That’s wholly understandable too. He played 53 games for club and country when everything he hit turned to goals. Straight off the back of the play-off defeat to Norwich he linked up with Ireland to play in friendlies.

In the summer of 2014, you sensed that a fully rested Murphy was ready to hit the ground running and do something special. In the summer of 2015, it appeared as though the veteran front man was always playing catch-up.

The worry, therefore, is that another packed summer could leave the ageing striker completely burnt out ahead of another second-tier campaign of relentless Saturday-Tuesday-Saturday action.

Murphy’s disrupted summer of 2015 saw his form dip. The same could be said of Berra too, the Scot’s imperious displays of 2014/15 becoming more of a rarity than the norm.

Daryl Murphy celebrates his and Town's second goal as the home side go 2-0 up in the Ipswich Town v

Daryl Murphy celebrates his and Town's second goal as the home side go 2-0 up in the Ipswich Town v Blackburn Rovers (Championship) match at Portman Road, on March 15, 2016. Picture: Steve Waller www.stephenwaller.com - Credit: Picture: Steve Waller

For all the talk about style of play and spending, don’t underestimate how much of an impact the dip in form of key players had. Town’s two most experienced men were not at the very top of their games as Town faded badly during the second-half of the season to finish in seventh.

Berra, at the age of 31, will now get a chance to recharge the batteries and go again for the Blues after starting 128 games in the last three seasons.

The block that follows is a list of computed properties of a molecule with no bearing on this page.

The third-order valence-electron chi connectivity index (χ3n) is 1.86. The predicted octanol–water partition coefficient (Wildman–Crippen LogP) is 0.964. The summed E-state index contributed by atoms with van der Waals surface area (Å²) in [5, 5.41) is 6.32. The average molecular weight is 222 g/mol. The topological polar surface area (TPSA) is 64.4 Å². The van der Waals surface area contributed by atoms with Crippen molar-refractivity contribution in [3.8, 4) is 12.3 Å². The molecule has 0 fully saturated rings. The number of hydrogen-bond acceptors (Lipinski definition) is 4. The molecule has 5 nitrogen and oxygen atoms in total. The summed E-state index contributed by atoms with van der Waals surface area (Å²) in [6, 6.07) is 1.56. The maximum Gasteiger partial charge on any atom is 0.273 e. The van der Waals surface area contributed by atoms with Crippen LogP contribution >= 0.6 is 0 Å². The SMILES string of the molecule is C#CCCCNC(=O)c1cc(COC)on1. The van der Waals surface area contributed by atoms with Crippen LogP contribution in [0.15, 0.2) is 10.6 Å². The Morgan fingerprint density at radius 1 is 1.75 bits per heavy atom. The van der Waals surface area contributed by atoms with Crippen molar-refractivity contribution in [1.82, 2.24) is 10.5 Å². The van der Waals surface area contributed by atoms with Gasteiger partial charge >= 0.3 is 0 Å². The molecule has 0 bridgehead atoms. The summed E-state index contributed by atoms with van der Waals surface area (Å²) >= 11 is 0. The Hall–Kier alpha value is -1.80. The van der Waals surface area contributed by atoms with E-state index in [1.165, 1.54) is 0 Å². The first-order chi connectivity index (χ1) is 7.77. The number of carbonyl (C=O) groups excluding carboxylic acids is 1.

Knudsen may only be 23, but he will undoubtedly appreciate some time to rest the body and mind following his first season in English football. The left-back admits he found the physical, all-action style of play a culture shock at first, but improved as the campaign went on and will be hoping to show he can be as big a success at Portman Road as his predecessors Aaron Cresswell and Tyrone Mings.

How the disappointment of just missing out on selection affects McGoldrick remains to be seen.

Since his talismanic form of 2013/14, the 28-year-old has endured two years of injury frustration. He returned to action for the dying embers of the campaign just gone though and showed a tantalising glimpse of his form of old.

The silky forward started the last four matches, scored twice and showed that his clever movement, close control and trademark bodyswerve are all still there.

Ireland boss O’Neill has a squad with a lot more graft than guile (sound familiar Town fans?) and McGoldrick could have added a little sprinkling of star-dust. He was arguable a better option than Murphy given he is fresh and firing again while his club-mate, as mentioned, appears to have hit a bit of a wall in recent months.

McGoldrick, however, will have always thought that making the Euros was a long shot though. Just a few months ago his sole focus was getting back on a football pitch full stop.

A clear summer may well just do him a world of good. Getting him and Teddy Bishop 100% right for the new season will be vital because Town have certainly missed their creative talents.

With Ipswich’s regional rivals Norwich, as well as Newcastle and Aston Villa, having been relegated from the Premier League the task of bridging the gap from play-off fringes to genuine promotion contenders will not get any easier for Mick McCarthy – especially as it looks like his budget will remain restricted.

But get Murphy’s mojo back, get a few key men fully firing again after a proper break and introduce some of the exciting young talent that is emerging from the academy and there is still much for Town fans to be positive about.